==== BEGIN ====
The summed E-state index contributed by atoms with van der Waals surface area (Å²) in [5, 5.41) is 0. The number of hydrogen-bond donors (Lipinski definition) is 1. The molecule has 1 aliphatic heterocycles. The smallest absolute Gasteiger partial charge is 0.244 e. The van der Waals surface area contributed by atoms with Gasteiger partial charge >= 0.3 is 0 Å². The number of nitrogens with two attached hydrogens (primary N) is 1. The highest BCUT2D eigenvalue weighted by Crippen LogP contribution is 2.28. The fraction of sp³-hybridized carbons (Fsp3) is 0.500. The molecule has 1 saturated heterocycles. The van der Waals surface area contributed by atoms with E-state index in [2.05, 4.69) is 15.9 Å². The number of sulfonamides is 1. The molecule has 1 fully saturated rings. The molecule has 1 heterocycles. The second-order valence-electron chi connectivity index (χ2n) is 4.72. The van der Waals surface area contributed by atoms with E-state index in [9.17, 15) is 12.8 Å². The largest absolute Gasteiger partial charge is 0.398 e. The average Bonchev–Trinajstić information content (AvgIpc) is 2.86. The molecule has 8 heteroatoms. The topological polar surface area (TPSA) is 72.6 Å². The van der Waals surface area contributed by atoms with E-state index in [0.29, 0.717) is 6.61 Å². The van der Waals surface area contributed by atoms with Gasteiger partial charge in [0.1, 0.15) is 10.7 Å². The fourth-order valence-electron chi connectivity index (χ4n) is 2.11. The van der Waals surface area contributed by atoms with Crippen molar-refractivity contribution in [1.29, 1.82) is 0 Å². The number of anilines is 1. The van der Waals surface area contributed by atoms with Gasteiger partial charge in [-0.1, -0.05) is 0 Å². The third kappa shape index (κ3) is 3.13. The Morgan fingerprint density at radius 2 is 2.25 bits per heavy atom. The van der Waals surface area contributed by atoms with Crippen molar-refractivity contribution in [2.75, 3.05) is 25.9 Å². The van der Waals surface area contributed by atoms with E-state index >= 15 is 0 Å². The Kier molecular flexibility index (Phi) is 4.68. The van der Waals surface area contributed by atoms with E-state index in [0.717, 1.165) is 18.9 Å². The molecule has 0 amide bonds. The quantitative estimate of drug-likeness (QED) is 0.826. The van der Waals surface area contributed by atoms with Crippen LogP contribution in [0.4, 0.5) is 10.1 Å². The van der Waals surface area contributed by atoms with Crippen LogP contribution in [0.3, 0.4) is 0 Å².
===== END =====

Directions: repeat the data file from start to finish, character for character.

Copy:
The summed E-state index contributed by atoms with van der Waals surface area (Å²) in [5, 5.41) is 0. The number of hydrogen-bond donors (Lipinski definition) is 1. The molecule has 1 aliphatic heterocycles. The smallest absolute Gasteiger partial charge is 0.244 e. The van der Waals surface area contributed by atoms with Gasteiger partial charge >= 0.3 is 0 Å². The number of nitrogens with two attached hydrogens (primary N) is 1. The highest BCUT2D eigenvalue weighted by Crippen LogP contribution is 2.28. The fraction of sp³-hybridized carbons (Fsp3) is 0.500. The molecule has 1 saturated heterocycles. The van der Waals surface area contributed by atoms with E-state index in [2.05, 4.69) is 15.9 Å². The number of sulfonamides is 1. The molecule has 1 fully saturated rings. The molecule has 1 heterocycles. The second-order valence-electron chi connectivity index (χ2n) is 4.72. The van der Waals surface area contributed by atoms with E-state index in [9.17, 15) is 12.8 Å². The largest absolute Gasteiger partial charge is 0.398 e. The average Bonchev–Trinajstić information content (AvgIpc) is 2.86. The molecule has 8 heteroatoms. The topological polar surface area (TPSA) is 72.6 Å². The van der Waals surface area contributed by atoms with E-state index in [0.29, 0.717) is 6.61 Å². The van der Waals surface area contributed by atoms with Gasteiger partial charge in [0.1, 0.15) is 10.7 Å². The fourth-order valence-electron chi connectivity index (χ4n) is 2.11. The van der Waals surface area contributed by atoms with Crippen molar-refractivity contribution in [1.29, 1.82) is 0 Å². The number of anilines is 1. The van der Waals surface area contributed by atoms with Gasteiger partial charge in [-0.1, -0.05) is 0 Å². The third kappa shape index (κ3) is 3.13. The Morgan fingerprint density at radius 2 is 2.25 bits per heavy atom. The van der Waals surface area contributed by atoms with Crippen molar-refractivity contribution in [2.75, 3.05) is 25.9 Å². The van der Waals surface area contributed by atoms with E-state index >= 15 is 0 Å². The Kier molecular flexibility index (Phi) is 4.68. The van der Waals surface area contributed by atoms with E-state index in [0.717, 1.165) is 18.9 Å². The molecule has 0 amide bonds. The quantitative estimate of drug-likeness (QED) is 0.826. The van der Waals surface area contributed by atoms with Crippen LogP contribution in [0.4, 0.5) is 10.1 Å². The van der Waals surface area contributed by atoms with Crippen LogP contribution in [0.3, 0.4) is 0 Å².